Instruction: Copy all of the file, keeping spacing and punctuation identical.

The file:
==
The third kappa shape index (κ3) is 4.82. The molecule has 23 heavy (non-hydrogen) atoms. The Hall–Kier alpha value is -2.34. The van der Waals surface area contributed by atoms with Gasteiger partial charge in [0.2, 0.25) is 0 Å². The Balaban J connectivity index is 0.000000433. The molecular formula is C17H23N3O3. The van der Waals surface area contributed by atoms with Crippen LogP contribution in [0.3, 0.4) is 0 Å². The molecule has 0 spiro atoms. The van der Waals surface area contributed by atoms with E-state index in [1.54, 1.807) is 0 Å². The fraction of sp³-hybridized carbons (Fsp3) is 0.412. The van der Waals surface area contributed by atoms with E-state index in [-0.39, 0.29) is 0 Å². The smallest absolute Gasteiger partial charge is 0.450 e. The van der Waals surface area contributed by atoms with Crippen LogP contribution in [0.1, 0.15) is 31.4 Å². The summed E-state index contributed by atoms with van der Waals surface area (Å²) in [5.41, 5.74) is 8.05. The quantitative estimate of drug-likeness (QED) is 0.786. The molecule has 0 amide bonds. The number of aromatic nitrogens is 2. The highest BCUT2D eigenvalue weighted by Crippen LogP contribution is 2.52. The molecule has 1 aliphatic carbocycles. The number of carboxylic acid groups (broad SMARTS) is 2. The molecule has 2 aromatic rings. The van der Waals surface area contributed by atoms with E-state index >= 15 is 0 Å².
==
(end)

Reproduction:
The third kappa shape index (κ3) is 4.82. The molecule has 23 heavy (non-hydrogen) atoms. The Hall–Kier alpha value is -2.34. The van der Waals surface area contributed by atoms with Gasteiger partial charge in [0.2, 0.25) is 0 Å². The Balaban J connectivity index is 0.000000433. The molecular formula is C17H23N3O3. The van der Waals surface area contributed by atoms with Crippen LogP contribution in [0.3, 0.4) is 0 Å². The molecule has 0 spiro atoms. The van der Waals surface area contributed by atoms with E-state index in [1.54, 1.807) is 0 Å². The fraction of sp³-hybridized carbons (Fsp3) is 0.412. The van der Waals surface area contributed by atoms with E-state index in [-0.39, 0.29) is 0 Å². The smallest absolute Gasteiger partial charge is 0.450 e. The van der Waals surface area contributed by atoms with Crippen LogP contribution in [0.1, 0.15) is 31.4 Å². The summed E-state index contributed by atoms with van der Waals surface area (Å²) in [5.41, 5.74) is 8.05. The quantitative estimate of drug-likeness (QED) is 0.786. The molecule has 0 amide bonds. The number of aromatic nitrogens is 2. The highest BCUT2D eigenvalue weighted by Crippen LogP contribution is 2.52. The molecule has 1 aliphatic carbocycles. The number of carboxylic acid groups (broad SMARTS) is 2. The molecule has 2 aromatic rings. The van der Waals surface area contributed by atoms with E-state index >= 15 is 0 Å².